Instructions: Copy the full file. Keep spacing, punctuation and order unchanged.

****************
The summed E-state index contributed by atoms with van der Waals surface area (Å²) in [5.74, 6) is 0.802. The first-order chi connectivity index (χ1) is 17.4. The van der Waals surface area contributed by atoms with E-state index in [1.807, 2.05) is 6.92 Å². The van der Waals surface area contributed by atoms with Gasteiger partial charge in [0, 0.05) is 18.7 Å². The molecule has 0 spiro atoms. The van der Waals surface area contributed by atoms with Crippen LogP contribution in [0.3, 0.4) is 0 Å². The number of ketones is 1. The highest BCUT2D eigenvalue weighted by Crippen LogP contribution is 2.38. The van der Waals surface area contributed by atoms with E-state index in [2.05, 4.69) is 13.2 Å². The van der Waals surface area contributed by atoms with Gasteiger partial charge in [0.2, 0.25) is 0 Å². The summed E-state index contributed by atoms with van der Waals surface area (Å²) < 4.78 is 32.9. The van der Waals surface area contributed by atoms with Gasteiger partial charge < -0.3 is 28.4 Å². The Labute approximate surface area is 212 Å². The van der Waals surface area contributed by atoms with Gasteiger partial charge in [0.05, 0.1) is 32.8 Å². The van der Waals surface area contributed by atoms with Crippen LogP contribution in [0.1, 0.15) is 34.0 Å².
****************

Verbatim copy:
The summed E-state index contributed by atoms with van der Waals surface area (Å²) in [5.74, 6) is 0.802. The first-order chi connectivity index (χ1) is 17.4. The van der Waals surface area contributed by atoms with E-state index in [1.807, 2.05) is 6.92 Å². The van der Waals surface area contributed by atoms with Gasteiger partial charge in [0, 0.05) is 18.7 Å². The molecule has 0 spiro atoms. The van der Waals surface area contributed by atoms with Crippen LogP contribution in [0.3, 0.4) is 0 Å². The number of ketones is 1. The highest BCUT2D eigenvalue weighted by Crippen LogP contribution is 2.38. The van der Waals surface area contributed by atoms with E-state index in [2.05, 4.69) is 13.2 Å². The van der Waals surface area contributed by atoms with Gasteiger partial charge in [0.2, 0.25) is 0 Å². The summed E-state index contributed by atoms with van der Waals surface area (Å²) < 4.78 is 32.9. The van der Waals surface area contributed by atoms with Gasteiger partial charge < -0.3 is 28.4 Å². The Labute approximate surface area is 212 Å². The van der Waals surface area contributed by atoms with Gasteiger partial charge in [0.05, 0.1) is 32.8 Å². The van der Waals surface area contributed by atoms with Crippen LogP contribution in [0.1, 0.15) is 34.0 Å².